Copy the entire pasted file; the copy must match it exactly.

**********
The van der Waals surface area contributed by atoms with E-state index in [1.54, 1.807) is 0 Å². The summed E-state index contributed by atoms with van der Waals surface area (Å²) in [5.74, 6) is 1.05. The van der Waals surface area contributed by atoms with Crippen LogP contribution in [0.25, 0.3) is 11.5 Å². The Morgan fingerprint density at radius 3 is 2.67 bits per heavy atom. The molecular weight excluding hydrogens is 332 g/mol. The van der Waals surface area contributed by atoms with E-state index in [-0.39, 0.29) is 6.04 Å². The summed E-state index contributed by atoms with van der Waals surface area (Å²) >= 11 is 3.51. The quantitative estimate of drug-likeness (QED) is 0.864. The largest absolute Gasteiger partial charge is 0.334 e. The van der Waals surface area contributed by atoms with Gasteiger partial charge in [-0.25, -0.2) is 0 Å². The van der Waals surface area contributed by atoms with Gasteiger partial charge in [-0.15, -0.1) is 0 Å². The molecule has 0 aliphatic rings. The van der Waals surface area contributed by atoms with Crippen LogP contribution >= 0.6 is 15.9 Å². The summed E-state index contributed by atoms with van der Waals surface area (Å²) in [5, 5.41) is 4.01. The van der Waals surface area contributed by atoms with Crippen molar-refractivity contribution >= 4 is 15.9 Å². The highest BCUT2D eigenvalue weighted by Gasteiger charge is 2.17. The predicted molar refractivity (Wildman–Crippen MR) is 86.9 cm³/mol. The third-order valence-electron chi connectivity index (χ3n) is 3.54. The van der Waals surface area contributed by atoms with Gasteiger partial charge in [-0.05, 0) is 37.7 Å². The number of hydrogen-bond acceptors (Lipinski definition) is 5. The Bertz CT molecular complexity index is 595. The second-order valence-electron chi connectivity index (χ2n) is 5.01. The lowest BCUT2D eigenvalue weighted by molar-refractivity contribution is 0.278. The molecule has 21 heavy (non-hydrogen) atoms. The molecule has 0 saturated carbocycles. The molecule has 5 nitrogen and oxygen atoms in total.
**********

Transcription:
The van der Waals surface area contributed by atoms with E-state index in [1.54, 1.807) is 0 Å². The summed E-state index contributed by atoms with van der Waals surface area (Å²) in [5.74, 6) is 1.05. The van der Waals surface area contributed by atoms with Crippen LogP contribution in [0.25, 0.3) is 11.5 Å². The Morgan fingerprint density at radius 3 is 2.67 bits per heavy atom. The molecular weight excluding hydrogens is 332 g/mol. The van der Waals surface area contributed by atoms with E-state index in [-0.39, 0.29) is 6.04 Å². The summed E-state index contributed by atoms with van der Waals surface area (Å²) >= 11 is 3.51. The quantitative estimate of drug-likeness (QED) is 0.864. The largest absolute Gasteiger partial charge is 0.334 e. The van der Waals surface area contributed by atoms with Gasteiger partial charge in [-0.25, -0.2) is 0 Å². The van der Waals surface area contributed by atoms with Gasteiger partial charge in [-0.15, -0.1) is 0 Å². The molecule has 0 aliphatic rings. The van der Waals surface area contributed by atoms with Crippen LogP contribution >= 0.6 is 15.9 Å². The summed E-state index contributed by atoms with van der Waals surface area (Å²) in [5, 5.41) is 4.01. The van der Waals surface area contributed by atoms with Crippen molar-refractivity contribution >= 4 is 15.9 Å². The highest BCUT2D eigenvalue weighted by Gasteiger charge is 2.17. The predicted molar refractivity (Wildman–Crippen MR) is 86.9 cm³/mol. The third-order valence-electron chi connectivity index (χ3n) is 3.54. The van der Waals surface area contributed by atoms with Gasteiger partial charge in [-0.05, 0) is 37.7 Å². The number of hydrogen-bond acceptors (Lipinski definition) is 5. The Bertz CT molecular complexity index is 595. The second-order valence-electron chi connectivity index (χ2n) is 5.01. The lowest BCUT2D eigenvalue weighted by molar-refractivity contribution is 0.278. The molecule has 21 heavy (non-hydrogen) atoms. The molecule has 0 saturated carbocycles. The molecule has 5 nitrogen and oxygen atoms in total.